Admittedly, and almost embarrassingly, sustainability is one of the topics with which I am wholly unfamiliar. Although unfamiliarity is the very reason I endeavored a graduate education, it is an awkward feeling to be so much more familiar with other topics and then attend a class where you feel like your lack of knowledge is almost a faux pas. Tsk, tsk Stephanie.
My primary objective in enrolling in graduate school was to widen my breadth and depth of knowledge associated with anything real estate so that I would be better able to deliver quality products and solutions while intelligently navigating conversations with peers, mentors and clients. Without a doubt, sustainability is, has been, garnering much needed attention and the introduction had on Tuesday was enlightening for me. I’ve never really put thought to what are the emerging trends or innovations. Having the opportunity to think and then discuss, hear other’s ideas and so forth, was a great start. I must say my ideas of electric and hybrid cars, wind farms and solar energy sounded less sophisticated.
I recently had the opportunity to discuss with a colleague the idea that individuals can think about or even measure their own carbon footprint, and then make a conscious effort to do things that will earn credits, if you will. Companies can utilize education of their employees on this topic as a means to get them involved and feel personally responsible for being more conscientious. It’s a lifestyle, not something considered in certain places or among certain people. After that discussion, I looked up a few sites in the internet and for the first time, learned about greenhouse gases and carbon emissions. (Again – tsk, tsk) Since then, I’ve been much more conscious of being wasteful and neglectful in my consumption and use of various things – for lack of a better word.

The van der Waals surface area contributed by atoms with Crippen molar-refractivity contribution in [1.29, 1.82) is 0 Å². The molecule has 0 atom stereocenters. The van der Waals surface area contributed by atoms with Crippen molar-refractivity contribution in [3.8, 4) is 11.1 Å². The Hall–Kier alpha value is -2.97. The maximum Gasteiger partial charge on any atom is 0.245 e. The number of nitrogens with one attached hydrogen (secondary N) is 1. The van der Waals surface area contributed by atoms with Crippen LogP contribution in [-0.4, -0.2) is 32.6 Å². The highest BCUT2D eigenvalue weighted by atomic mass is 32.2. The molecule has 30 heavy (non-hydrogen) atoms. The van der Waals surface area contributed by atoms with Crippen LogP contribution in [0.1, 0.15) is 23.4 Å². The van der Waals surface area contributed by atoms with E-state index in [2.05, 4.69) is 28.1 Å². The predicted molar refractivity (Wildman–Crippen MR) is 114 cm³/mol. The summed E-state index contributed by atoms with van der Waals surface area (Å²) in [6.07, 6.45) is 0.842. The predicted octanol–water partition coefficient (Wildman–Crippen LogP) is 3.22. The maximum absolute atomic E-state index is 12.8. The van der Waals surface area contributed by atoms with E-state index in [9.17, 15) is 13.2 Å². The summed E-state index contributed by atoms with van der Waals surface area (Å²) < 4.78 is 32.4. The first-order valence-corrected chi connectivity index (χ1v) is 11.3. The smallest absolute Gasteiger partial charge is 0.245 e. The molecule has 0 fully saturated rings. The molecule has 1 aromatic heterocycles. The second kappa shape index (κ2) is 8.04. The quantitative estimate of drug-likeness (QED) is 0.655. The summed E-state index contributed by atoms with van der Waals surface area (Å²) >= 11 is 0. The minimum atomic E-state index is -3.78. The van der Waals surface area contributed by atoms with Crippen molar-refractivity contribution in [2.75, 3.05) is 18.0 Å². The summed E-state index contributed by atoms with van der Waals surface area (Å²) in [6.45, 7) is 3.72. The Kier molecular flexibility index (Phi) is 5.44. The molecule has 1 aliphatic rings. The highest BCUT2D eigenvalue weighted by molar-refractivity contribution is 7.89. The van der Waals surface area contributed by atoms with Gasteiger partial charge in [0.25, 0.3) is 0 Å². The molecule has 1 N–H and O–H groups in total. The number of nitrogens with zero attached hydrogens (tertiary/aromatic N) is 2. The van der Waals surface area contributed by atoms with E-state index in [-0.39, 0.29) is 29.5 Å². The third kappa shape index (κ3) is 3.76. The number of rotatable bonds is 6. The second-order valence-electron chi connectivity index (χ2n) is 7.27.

Further, in light of the multiple references to social media and technology as an emerging trend having a significant impact, this is true not only with respect to the speed which business can now be conducted, but also with regards to giving employees and companies more options on how to work. Telecommuting and the use of live meeting technologies allows individuals to work remote and I can personally speak to the increased productivity if affords. It shouldn’t be construed as the opportunity for one to slack off or fly under the radar (assuming your hiring practices are rigorous and tight!). Telecommuting reduces the number of times employees must travel to client sites, subsequently reducing congestion and pollution emission sources. Space policies employed by companies are moving towards smaller and smaller footprints as they realize individuals don’t require so much dedicated space and actually prefer having the option to work from home or otherwise. This is evidenced by the best in class average square foot per worker dropping down to approximately 180 rsf/person, a reduction of nearly 75-100 rsf/person compared to just 5 or 10 years ago. That’s a considerable savings in terms of rent, operating expense and capital required to build space out. These industries are pioneering this new mode of working. I look forward to learning more of the economics associated with sustainable lifestyles and modes of operating!